Bears are active in Grand Teton
Black and grizzly bears are roaming throughout the park--near roads, trails and in backcountry areas. Hikers and backcountry users are advised to travel in groups of three or more, make noise and carry bear spray. Visitors must stay 100 yards from bears. More »
Park Officials Troubled by Increase in Wildlife-Vehicle Collisions
Contact: Jackie Skaggs, 307.739.3393
May 24, 2011
Grand Teton National Park plans to redouble efforts to reduce wildlife-vehicle collisions on park roads. Each year, motor vehicles cause the deaths of well over 100 animals, resulting in a significant toll to park wildlife. Over the past few years, park rangers and biologists have documented trends related to wildlife-vehicle collisions in an attempt to make park roads safer for both people and animals.
Since 2000, the number of animals killed on park roads has steadily increased. In fact, a 31% rise in wildlife-vehicle collisions occurred between 2008 and 2010. While an average of 104 animals are killed annually on park roads, an unparalleled 162 vehicle-caused deaths were tallied in 2010 alone. Included in the 2010 data were 48 elk, 41 deer, 17 bison, 6 pronghorn, 5 moose, 5 bears, and 2 wolves. Park biologists believe this tally is likely higher as some collisions are never reported. This unprecedented increase in vehicle-caused wildlife deaths came despite a proactive education/ prevention campaign launched in 2006.
Records of wildlife-vehicle collisions indicate certain trends and patterns. Statistics show that most of the accidents occurred between dawn and dusk along Highway 26/89/191 between Moose and Moran junctions where the speed limit is posted as 55 mph. A number of collisions also occurred between the Gros Ventre River Bridge and Jackson Hole Airport Junction. Drivers involved in wildlife collisions were almost equally as often local residents as they were out-of-state visitors; most commonly the drivers were males traveling alone or with one passenger. Speed was often the biggest factor in these collisions, particularly at night when drivers exceeded the range of their headlights. Motorists who overdrive their high beams-when the stopping distance is greater than the headlight illumination distance-are less able to stop or slow down with the sudden appearance of an animal on the road. Drivers are cautioned to observe posted speed limits and even reduce their speed, especially at night.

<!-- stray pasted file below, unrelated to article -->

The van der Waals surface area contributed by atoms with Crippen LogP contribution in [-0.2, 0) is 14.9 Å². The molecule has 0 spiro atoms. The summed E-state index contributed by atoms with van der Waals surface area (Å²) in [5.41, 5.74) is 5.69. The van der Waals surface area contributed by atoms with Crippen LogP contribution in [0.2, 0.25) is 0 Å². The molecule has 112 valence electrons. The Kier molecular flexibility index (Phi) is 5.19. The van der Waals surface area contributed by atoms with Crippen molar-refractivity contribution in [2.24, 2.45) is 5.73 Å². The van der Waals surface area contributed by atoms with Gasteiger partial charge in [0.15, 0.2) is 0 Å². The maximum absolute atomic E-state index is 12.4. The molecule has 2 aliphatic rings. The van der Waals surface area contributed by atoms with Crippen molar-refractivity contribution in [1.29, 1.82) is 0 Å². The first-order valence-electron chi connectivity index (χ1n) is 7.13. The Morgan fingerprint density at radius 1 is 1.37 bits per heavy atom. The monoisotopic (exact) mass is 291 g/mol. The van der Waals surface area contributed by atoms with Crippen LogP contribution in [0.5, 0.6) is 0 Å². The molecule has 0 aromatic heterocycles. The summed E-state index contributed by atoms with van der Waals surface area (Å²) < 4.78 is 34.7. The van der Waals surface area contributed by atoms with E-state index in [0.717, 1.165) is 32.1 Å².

Park managers plan to implement new prevention measures in an effort to reverse the recent trend in animal deaths from vehicle collisions. Flashing message boards will be placed at various wildlife crossings and collision hotspots; and stationary signs will be posted at seasonally active areas. In addition, the Highway 26/89/191 speed limit will be reduced to 45 mph from the park's south boundary to Moose Junction while construction of the multi-use pathway is underway. During this same time, park staff will closely monitor wildlife-vehicle collisions to determine if there is a related decline in animal deaths. Data collected will inform future decisions about possible actions that can be taken to control traffic, such as seasonal speed limits to slow vehicles during wildlife migrations on Highway 89 in Grand Teton National Park. Rangers may also increase patrols to educate motorists about being alert for wildlife and enforce speed limits.
Park roads wind through expansive sagebrush flats-and through some of best habitat in the country for elk, deer, bison, pronghorn, moose and bears. The same conditions that make Grand Teton a global destination for wildlife-viewing also make it a challenge for wildlife-vehicle collisions as animals regularly cross and travel near park roads. Park officials remind motorists to stay alert, slow down and give wildlife a break-especially during low-light conditions from dusk to dawn when animals may be difficult to see. Drivers should expect the unexpected with regard to wildlife that travel near and across park roads.
The reduction of vehicle-caused wildlife deaths is everyone's responsibility.
Did You Know?
Did you know that pikas harvest grasses so they can survive the long cold winter? These small members of the rabbit family do not hibernate, but instead store their harvest as “haystacks” under rocks in the alpine environment.